Kaymer owns U.S. Open to return to the ranks of golf’s eliteMartin Kaymer returned to the elite of golf with a U.S. Open victory that ranks among the best ever.
A forgotten star for two years while building a complete game, Kaymer turned the toughest test of golf into a runaway at Pinehurst No. 2 on Sunday to become only the seventh wire-to-wire winner in 114 years of the U.S. Open.
Kaymer closed with a 1-under 69 - the only player from the last eight groups to break par - for an eight-shot victory over Rickie Fowler and Erik Compton, the two-time heart transplant recipient and only player to even remotely challenge the 29-year-old German.
So dominant was Kaymer that no one got closer than four shots over the final 48 holes.
Only a late bogey kept Kaymer from joining Tiger Woods and Rory McIlroy as the only players to finish a U.S. Open at double digits under par. He made a 15-foot par putt on the 18th hole, dropping his putter as the ball fell into the center of the cup, just like so many other putts this week.
“No one was catching Kaymer this week,” Compton said, who closed with a 72 to earn earned a trip to the Masters next April. “I was playing for second. I think we all were playing for second.’’
This U.S. Open really ended on Friday.
Kaymer set the U.S. Open record with back-to-back rounds of 65 to set the pace at 10-under 130. He began Sunday with a five-shot lead, and after a 10-foot par save on the second hole, Kaymer belted a driver on the 313-yard third hole. The ball landed on the front of the green and rolled to the back, setting up a two-putt birdie.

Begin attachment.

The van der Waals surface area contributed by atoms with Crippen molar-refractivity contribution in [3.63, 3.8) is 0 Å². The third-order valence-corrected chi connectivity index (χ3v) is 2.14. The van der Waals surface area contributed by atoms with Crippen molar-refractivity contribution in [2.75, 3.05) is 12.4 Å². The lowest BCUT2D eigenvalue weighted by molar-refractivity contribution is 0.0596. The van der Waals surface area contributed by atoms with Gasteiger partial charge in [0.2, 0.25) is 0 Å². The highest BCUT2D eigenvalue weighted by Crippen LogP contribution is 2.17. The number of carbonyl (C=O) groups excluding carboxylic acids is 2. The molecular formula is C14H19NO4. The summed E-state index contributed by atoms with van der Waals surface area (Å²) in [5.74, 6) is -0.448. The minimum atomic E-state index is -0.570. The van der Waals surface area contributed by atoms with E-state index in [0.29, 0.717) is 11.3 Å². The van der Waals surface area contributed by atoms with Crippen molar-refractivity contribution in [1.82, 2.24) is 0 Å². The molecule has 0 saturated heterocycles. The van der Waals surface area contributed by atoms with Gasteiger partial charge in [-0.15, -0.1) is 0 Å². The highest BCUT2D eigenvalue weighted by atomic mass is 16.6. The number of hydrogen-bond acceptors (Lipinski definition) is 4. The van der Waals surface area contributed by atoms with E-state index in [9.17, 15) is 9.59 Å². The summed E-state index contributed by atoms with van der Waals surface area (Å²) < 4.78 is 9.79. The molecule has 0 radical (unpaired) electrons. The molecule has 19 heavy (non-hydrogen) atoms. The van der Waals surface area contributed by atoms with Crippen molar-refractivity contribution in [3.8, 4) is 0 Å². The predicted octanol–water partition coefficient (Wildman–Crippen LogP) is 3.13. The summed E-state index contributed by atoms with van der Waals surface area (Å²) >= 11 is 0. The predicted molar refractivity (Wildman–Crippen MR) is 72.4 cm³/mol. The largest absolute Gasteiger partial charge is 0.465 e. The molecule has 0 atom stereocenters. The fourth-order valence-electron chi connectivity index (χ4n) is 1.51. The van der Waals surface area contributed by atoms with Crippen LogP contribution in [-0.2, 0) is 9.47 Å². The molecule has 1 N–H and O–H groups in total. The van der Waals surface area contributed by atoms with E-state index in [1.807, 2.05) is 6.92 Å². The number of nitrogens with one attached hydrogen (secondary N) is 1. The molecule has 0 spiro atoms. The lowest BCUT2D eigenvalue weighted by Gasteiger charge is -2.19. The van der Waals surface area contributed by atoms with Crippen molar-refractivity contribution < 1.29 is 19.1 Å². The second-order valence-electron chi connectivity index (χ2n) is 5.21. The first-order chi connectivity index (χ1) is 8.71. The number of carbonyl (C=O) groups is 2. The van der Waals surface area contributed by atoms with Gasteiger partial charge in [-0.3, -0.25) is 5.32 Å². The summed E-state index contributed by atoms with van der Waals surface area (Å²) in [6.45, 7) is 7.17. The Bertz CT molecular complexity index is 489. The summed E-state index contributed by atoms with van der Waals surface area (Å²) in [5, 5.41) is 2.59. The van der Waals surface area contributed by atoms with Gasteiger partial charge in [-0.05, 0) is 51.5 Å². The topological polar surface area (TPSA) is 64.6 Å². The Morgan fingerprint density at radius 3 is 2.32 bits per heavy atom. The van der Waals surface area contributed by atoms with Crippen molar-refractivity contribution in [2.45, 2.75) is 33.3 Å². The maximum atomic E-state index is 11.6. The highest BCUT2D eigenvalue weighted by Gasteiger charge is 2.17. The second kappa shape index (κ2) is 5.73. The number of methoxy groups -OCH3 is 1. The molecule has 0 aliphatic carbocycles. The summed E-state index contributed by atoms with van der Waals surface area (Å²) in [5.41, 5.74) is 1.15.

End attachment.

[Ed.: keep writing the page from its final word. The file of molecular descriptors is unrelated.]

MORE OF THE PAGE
“He kind of killed the event in the first two days,’’ said Henrik Stenson. “He went out and shot two 65s and left everyone in the dust.”
Fowler, in the final group of a major for the first time, fell back quickly on the fourth hole. He sent his third shot from a sandy path over the green and into some pine trees and had to make a 25-foot putt just to escape with double bogey. Fowler played even par the rest of the way for a 72.
Compton birdied the eighth hole and got within four shots until he took bogey on the par-3 ninth, and Kaymer followed with an 8-iron to 4 feet for birdie.
Kaymer finished at 9-under 271, the second-lowest score in U.S. Open history next to McIlroy’s 268 at Congressional in 2011.
He won his second major after the 2010 PGA Championship at Whistling Straits in a three-man playoff, but this one wasn’t close.
“Martin was playing his own tournament,’’ Fowler said.
Kaymer joined Seve Ballesteros, Ernie Els, Woods and McIlroy as the only players to win two majors and be No. 1 in the world before turning 30 since the world ranking began in 1986. He is the fourth European in the last five years to win the U.S. Open, after Europeans had gone 40 years without this title.
It’s a rebirth for Kaymer, who reached No. 1 in the world in February 2011, only to believe that he needed a more rounded game. His preferred shot was a fade. Kaymer spent two hard years, a lot of lonely hours on the range in Germany and his home in Scottsdale, Arizona.
He fell as low as No. 63 in the world until going wire-to-wire (with ties) at The Players Championship, considered the strongest and deepest field in golf.
But the big payoff came at Pinehurst No. 2.
“I didn’t make many mistakes the last two wins that I had in America - especially this week,’’ said Kaymer, who moves to No. 11 in the world.
Kaymer has as many majors as Bernhard Langer, the two-time Masters champion and one of his mentors.